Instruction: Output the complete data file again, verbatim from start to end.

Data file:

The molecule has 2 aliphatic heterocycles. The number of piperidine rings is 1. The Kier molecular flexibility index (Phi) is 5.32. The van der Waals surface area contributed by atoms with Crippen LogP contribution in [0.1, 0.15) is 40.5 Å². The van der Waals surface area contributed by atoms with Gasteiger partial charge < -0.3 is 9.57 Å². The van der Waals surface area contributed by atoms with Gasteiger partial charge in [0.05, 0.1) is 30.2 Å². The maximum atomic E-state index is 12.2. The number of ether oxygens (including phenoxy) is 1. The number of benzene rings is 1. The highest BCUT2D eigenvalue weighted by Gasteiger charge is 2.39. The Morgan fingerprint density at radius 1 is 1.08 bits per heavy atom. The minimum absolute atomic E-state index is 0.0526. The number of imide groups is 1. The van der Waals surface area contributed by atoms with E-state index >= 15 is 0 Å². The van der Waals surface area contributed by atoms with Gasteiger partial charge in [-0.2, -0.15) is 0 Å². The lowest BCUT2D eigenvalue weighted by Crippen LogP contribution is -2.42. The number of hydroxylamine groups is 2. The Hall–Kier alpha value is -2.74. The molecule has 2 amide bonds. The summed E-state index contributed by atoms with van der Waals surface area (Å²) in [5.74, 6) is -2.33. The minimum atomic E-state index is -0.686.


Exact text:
The molecule has 2 aliphatic heterocycles. The number of piperidine rings is 1. The Kier molecular flexibility index (Phi) is 5.32. The van der Waals surface area contributed by atoms with Crippen LogP contribution in [0.1, 0.15) is 40.5 Å². The van der Waals surface area contributed by atoms with Gasteiger partial charge < -0.3 is 9.57 Å². The van der Waals surface area contributed by atoms with Gasteiger partial charge in [0.05, 0.1) is 30.2 Å². The maximum atomic E-state index is 12.2. The number of ether oxygens (including phenoxy) is 1. The number of benzene rings is 1. The highest BCUT2D eigenvalue weighted by Gasteiger charge is 2.39. The Morgan fingerprint density at radius 1 is 1.08 bits per heavy atom. The minimum absolute atomic E-state index is 0.0526. The number of imide groups is 1. The van der Waals surface area contributed by atoms with E-state index >= 15 is 0 Å². The van der Waals surface area contributed by atoms with Gasteiger partial charge in [-0.2, -0.15) is 0 Å². The lowest BCUT2D eigenvalue weighted by Crippen LogP contribution is -2.42. The number of hydroxylamine groups is 2. The Hall–Kier alpha value is -2.74. The molecule has 2 amide bonds. The summed E-state index contributed by atoms with van der Waals surface area (Å²) in [5.74, 6) is -2.33. The minimum atomic E-state index is -0.686.